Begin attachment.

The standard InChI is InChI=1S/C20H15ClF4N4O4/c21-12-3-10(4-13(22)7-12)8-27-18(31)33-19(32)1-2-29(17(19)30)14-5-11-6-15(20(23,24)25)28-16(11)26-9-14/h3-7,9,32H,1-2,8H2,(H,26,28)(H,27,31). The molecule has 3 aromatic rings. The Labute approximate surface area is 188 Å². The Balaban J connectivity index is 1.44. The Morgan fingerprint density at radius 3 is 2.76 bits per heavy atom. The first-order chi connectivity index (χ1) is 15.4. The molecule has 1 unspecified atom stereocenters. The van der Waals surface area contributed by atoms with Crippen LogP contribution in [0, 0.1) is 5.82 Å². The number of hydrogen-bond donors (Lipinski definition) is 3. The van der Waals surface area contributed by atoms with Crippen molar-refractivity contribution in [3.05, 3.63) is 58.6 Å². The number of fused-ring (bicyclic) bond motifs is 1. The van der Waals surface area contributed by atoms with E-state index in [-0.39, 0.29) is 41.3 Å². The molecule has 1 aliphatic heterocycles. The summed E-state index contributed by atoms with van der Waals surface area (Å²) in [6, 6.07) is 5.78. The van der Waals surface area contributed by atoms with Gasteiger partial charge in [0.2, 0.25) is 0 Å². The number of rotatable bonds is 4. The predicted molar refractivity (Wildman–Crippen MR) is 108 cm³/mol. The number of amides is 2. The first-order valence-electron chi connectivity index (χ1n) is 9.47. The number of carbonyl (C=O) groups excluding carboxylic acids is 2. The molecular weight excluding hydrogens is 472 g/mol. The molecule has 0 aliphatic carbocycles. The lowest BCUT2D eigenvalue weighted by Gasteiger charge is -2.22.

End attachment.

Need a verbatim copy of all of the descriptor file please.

The standard InChI is InChI=1S/C20H15ClF4N4O4/c21-12-3-10(4-13(22)7-12)8-27-18(31)33-19(32)1-2-29(17(19)30)14-5-11-6-15(20(23,24)25)28-16(11)26-9-14/h3-7,9,32H,1-2,8H2,(H,26,28)(H,27,31). The molecule has 3 aromatic rings. The Labute approximate surface area is 188 Å². The Balaban J connectivity index is 1.44. The Morgan fingerprint density at radius 3 is 2.76 bits per heavy atom. The first-order chi connectivity index (χ1) is 15.4. The molecule has 1 unspecified atom stereocenters. The van der Waals surface area contributed by atoms with Crippen LogP contribution in [0, 0.1) is 5.82 Å². The number of hydrogen-bond donors (Lipinski definition) is 3. The van der Waals surface area contributed by atoms with Crippen molar-refractivity contribution in [3.05, 3.63) is 58.6 Å². The number of fused-ring (bicyclic) bond motifs is 1. The van der Waals surface area contributed by atoms with E-state index in [-0.39, 0.29) is 41.3 Å². The molecule has 1 aliphatic heterocycles. The summed E-state index contributed by atoms with van der Waals surface area (Å²) in [6, 6.07) is 5.78. The van der Waals surface area contributed by atoms with Gasteiger partial charge in [0.2, 0.25) is 0 Å². The number of rotatable bonds is 4. The predicted molar refractivity (Wildman–Crippen MR) is 108 cm³/mol. The number of amides is 2. The first-order valence-electron chi connectivity index (χ1n) is 9.47. The number of carbonyl (C=O) groups excluding carboxylic acids is 2. The molecular weight excluding hydrogens is 472 g/mol. The molecule has 0 aliphatic carbocycles. The lowest BCUT2D eigenvalue weighted by Gasteiger charge is -2.22.